“Turn that Frown Upside Down…but not for long!”

I love to laugh. And I really enjoy making other people laugh. There’s something extremely satisfying about the power of humor. I try to sprinkle humorous moments through my suspense novels as a way of taking my foot off the gas for a moment, so the reader can take a breath. I want the reader to have a chuckle and enjoy a smile, but I want them to look out the windshield and see that another hairpin curve is up ahead. I want them to anticipate what’s about to happen.

Humor is as necessary as it is revealing.

It’s necessary because it can serve as a relief valve, allowing us to vent out some of the pressures that build up. It’s revealing in regard to the type and timing of the humor. And, often times, the power of humor is found in its ability to be a bonding agent. Humor is a universal experience. People of all cultures, generations, languages, and backgrounds find enjoyment in a good laugh. Smiles cross almost all barriers.

And humor is a great “set-up” tool. A reader laughs at something and, willingly or not, drops their guard a little. And when they do that, a writer can wring the most out of the next jolt of suspense. It’s like watching people giggle as the roller coaster climbs the steep incline, even though they know that “what goes up, must go down.” (I don’t personally ride roller coasters because when it comes to the contents of my stomach, the rule is reversed:  “what goes down will come up.”).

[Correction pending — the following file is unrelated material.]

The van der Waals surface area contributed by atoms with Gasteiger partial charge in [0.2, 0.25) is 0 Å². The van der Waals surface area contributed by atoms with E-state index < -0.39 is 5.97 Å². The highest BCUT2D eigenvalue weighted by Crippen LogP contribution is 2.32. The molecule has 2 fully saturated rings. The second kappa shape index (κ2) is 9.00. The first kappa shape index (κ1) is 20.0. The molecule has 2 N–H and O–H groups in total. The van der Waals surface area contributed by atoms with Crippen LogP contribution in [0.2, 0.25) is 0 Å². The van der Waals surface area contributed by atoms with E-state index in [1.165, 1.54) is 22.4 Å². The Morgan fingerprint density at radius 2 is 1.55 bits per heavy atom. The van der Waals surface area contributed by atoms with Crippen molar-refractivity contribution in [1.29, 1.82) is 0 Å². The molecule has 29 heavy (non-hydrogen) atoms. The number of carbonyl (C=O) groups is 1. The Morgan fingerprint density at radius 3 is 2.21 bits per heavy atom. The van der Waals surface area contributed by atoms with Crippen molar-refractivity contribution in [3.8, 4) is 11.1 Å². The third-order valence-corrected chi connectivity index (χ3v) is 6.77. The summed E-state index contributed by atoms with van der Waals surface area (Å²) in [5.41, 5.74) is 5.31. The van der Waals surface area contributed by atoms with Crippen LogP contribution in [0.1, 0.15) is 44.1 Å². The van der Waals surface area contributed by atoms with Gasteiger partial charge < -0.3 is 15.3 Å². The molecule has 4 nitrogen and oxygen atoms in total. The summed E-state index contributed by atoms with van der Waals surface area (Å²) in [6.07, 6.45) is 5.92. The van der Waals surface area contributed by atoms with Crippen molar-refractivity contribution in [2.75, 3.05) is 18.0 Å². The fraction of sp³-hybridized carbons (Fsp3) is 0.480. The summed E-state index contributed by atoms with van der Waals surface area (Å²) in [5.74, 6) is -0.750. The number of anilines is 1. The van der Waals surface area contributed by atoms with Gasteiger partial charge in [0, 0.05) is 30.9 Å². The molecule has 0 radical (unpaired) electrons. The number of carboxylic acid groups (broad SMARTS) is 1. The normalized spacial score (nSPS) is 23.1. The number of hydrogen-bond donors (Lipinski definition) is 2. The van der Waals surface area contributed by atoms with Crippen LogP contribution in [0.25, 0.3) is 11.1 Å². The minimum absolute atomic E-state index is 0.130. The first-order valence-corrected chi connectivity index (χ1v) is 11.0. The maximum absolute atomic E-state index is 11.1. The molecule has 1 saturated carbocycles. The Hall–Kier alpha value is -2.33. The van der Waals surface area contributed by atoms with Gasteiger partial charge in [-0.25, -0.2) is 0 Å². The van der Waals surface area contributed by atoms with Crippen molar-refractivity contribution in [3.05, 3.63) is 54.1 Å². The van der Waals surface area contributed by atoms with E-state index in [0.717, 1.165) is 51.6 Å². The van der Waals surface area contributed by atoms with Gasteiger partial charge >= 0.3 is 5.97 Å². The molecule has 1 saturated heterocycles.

When a reader finishes one of my books, I want them to have no hesitation when they say, “That was a suspense book. What a ride!” And if the humor did its job, the ride was even better than they hoped it would be.

Do you think humor, especially in suspense books, is effective? Do you have any examples of writers who do it well?

SPECIAL NOTE: Please take a moment and drop by my friend’s blog, and enjoy an interview that Bethany Shaw Macmanus did with me. Let Bethany know what you think. I’m honored to be her guest at www.anoiseinthenight.wordpress.com

FRIDAY’S POST: I’m working on my version of a theme song for American Christian Fiction Writers and another “Top 10” list…so be sure to see which one is posted on Friday.  🙂

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2 Comments

Filed under Christian Fiction, editing, Larry W. Timm, reading, Writing

2 responses to ““Turn that Frown Upside Down…but not for long!”

  1. You hit all the major reasons I used humor in my debut novel, a suspense thriller. Give the reader some relief, make them let their guard down, then WHAM!

    One movie I disliked was partially due to unrelenting horror. It was a remake of a movie that had humor and quieter parts that made the new action seem much worse.

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